Sunday, March 26, 2006

A curious question to ask about retirement contribution limits

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five cent nickel, raised a very interesting question last week on his blog regarding a possible work around for retirement contribution limits.

To selectively quote him, he's concluded:

...The upshot was that if you have any self-employment income (like ad revenue from blogging), you can open a SEP-IRA and then make contributions to it as your own employer. This shields your earnings from both income tax and self-employment tax....

SEP contributions do not count against your limit for Traditional or Roth IRA
contributions. So you can max out your regular IRA and contribute to a SEP. But
wait! It gets better… You can also rollover your SEP IRA into your Traditional
or Roth IRA.

I'm not an accountant, but I have been both self-employed and owned various businesses. My past experience is somewhat different than five cent's hypothesis, which is quite intriguiging, and causing me to hope that I am indeed wrong.

The following is my evolved analysis of the strategy:

The key consideration for evaluating five cent's plan is how much you earn. Your earnings effect:

  1. your eligibility to participate in a roth ira
  2. the deductability of your traditional ira contribution (you can always make it)
  3. your ability to roll over a SEP into a roth plan

I own a business and have made individual 401k and SEP IRA contributions in different years. Currently I prefer individual 401ks because you can put the first $15k (this year) earned without having to worry about the 25% income limitation of SEPs.

You can’t put more than 25% of your income into a SEP up to a maxmimum of $44,000 in 2006. Check with your accountant, but my research below indicates that you can deduct 1/2 the self-employement tax, but not all of it. Also, the maximum you can put in the SEP is reduced by the amount you put into your employer's 401k.


My updated points:


a. Employment Tax on contributions - you might be able to make larger overall contributions due to the SEPs higher limit, but you will still have to pay self-employment tax — check this out with a CPA to see if I’m right (I could be wrong). If you're also contributing to a 401k at work, the 401k contribution (I had mistyped it as 410k contribution limits) will reduce what you can put into the SEP IRA.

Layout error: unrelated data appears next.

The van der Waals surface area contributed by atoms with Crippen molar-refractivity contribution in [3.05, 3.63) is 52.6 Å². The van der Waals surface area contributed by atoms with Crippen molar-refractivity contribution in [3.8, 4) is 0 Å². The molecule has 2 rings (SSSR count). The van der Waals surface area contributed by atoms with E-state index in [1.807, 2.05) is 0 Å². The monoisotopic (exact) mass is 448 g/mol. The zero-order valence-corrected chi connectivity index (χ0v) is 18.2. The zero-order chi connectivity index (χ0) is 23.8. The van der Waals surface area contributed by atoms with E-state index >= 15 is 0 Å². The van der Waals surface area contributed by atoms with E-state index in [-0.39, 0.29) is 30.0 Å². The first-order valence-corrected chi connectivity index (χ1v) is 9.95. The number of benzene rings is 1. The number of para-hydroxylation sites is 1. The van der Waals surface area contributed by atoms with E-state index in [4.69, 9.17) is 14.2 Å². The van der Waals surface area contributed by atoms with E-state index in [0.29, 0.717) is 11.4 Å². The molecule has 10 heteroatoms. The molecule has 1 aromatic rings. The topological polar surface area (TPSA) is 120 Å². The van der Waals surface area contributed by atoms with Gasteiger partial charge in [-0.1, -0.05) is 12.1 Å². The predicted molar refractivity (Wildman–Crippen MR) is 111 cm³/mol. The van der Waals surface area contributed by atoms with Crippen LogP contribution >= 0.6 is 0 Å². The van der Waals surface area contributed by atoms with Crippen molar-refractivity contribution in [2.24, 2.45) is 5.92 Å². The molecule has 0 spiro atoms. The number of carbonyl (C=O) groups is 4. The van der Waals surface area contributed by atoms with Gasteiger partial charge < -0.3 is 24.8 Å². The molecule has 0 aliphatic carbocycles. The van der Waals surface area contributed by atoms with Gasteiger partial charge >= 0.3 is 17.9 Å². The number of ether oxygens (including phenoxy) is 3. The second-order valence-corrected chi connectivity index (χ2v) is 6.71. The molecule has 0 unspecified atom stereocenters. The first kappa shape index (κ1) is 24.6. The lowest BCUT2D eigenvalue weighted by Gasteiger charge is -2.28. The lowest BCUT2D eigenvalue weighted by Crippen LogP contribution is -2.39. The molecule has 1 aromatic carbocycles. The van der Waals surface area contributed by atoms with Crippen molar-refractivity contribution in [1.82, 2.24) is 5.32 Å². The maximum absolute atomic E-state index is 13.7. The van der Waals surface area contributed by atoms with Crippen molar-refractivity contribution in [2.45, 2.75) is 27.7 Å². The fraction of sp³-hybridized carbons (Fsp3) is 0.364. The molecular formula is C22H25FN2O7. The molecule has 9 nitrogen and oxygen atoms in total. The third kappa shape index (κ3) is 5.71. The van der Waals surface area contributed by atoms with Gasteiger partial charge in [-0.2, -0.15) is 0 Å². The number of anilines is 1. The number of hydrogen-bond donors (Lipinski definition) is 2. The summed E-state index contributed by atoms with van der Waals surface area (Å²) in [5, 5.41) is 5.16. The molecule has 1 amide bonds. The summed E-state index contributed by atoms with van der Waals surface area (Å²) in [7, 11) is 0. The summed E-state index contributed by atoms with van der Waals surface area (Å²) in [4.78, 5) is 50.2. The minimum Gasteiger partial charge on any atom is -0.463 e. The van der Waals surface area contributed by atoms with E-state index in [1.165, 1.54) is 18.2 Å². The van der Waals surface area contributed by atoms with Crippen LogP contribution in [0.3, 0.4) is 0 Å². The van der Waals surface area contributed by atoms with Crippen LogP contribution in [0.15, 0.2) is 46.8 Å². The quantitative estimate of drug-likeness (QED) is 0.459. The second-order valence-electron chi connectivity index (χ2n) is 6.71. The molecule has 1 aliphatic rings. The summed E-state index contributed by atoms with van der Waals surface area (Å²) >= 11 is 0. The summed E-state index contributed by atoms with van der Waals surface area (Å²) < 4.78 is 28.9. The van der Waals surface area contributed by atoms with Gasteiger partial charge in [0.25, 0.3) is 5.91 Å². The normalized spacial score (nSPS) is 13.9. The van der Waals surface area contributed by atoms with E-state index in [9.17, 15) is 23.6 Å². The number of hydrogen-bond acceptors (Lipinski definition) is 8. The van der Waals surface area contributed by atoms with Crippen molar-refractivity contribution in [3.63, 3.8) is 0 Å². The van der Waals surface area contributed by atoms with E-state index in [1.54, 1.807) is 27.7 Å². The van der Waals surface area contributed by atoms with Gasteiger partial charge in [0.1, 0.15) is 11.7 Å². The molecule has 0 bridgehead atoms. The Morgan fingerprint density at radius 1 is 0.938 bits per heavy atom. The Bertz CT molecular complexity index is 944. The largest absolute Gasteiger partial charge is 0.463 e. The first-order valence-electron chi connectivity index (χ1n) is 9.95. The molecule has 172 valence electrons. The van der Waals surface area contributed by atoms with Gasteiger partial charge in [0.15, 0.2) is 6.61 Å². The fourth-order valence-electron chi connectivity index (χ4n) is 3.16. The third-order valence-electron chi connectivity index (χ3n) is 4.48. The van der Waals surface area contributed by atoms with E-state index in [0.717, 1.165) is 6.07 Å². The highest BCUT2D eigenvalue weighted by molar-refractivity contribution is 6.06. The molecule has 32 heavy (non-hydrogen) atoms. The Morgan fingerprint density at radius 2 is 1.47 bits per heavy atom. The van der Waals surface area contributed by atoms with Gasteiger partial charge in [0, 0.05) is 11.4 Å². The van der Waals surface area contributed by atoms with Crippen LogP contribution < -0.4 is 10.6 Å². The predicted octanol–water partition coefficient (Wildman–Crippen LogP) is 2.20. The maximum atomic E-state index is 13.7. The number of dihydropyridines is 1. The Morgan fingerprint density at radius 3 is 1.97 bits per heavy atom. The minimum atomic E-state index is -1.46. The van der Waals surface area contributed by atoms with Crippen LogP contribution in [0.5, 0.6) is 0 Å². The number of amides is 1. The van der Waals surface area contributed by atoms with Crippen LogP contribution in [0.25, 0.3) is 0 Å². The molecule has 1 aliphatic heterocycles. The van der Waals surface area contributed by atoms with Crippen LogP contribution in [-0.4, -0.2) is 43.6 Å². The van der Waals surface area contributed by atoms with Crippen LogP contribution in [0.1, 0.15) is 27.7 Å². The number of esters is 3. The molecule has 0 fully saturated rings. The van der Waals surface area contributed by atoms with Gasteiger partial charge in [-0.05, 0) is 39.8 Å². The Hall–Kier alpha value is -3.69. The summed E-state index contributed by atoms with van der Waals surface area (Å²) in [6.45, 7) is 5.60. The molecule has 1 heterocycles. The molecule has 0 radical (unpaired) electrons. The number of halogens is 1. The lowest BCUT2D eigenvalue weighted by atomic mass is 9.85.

b. SEP IRA - SEP IRA contribution will not count against your ROTH IRA contribution, since a ROTH is made with post tax dollars, however, your actual income level will directly effect if you can participate in a Roth plan. Check with your CPA, but my research indicates that if you earn more than $100,000 you can't rollover your SEP into a Roth that year.

c. Traditional IRA - I am pretty sure a SEP IRA will not prevent you from contributing to a traditional IRA, however, you are more than likely to lose the deductability of your traditional IRA contribution. I maxed out my individual 401k contribution and made a traditional IRA contribution that my CPA determined was not tax deductible, although it's earnings will grow tax deferred.

Since contributions are reported annually,the IRS will know about this matter and
decide if it’s a mistake or not - so I recommend a CPA decide it for you
before the IRS does.

d. Why rollover into a traditional IRA? I think fivecent has a great idea rolling over into a ROTH plan - especially if you're skeptical about future tax rates, but I don't think you have any increased benefits by rolling your SEP plan into a traditional IRA. In fact, you may have increased benefits by keeping the SEP plan distinct. Certain retirement plans, such as 401ks, rollover IRAs and maybe SEPs, have unlimited protection against creditors, while traditional IRAs have $1M protection against creditors (I'm not an attorney, so check this out with yours before making any decisions and to confirm if I'm right). I wonder if you lose the unlimited protection by rolling a SEP IRA into a Roth?


Conclusion: I think the key take away is that you can probably roll a SEP IRA into a Roth, pay the taxes the conversion process requires (i.e. the income tax that a SEP normally shields you from) and enjoy the money tax free in your retirement if you make less than $100k that year. You'll still pay self-employment tax, but receive a deduction for 1/2 of it.

Interesting relevant research:

The following is a link to the IRS bookloet on IRA accounts booklet 590. What's relevant to the discussion is that traditional IRA deductability is phased out at the following income levels if you are covered by an employer retirement plan (this is from the 2006 publication):




Here the IRS says you can contribute, but if you're over the limit, it's not deductible:

Nondeductible Contributions

Although your deduction for IRA contributions may be reduced or eliminated, contributions can be made to your IRA of up to the general limit or, if it applies, the spousal IRA limit. The difference between your total permitted contributions and your IRA deduction, if any, is your nondeductible contribution.

Also, here's something else interesting, to rollover to a Roth, you must have an AGI of less than $100,000. The following is from the same publication: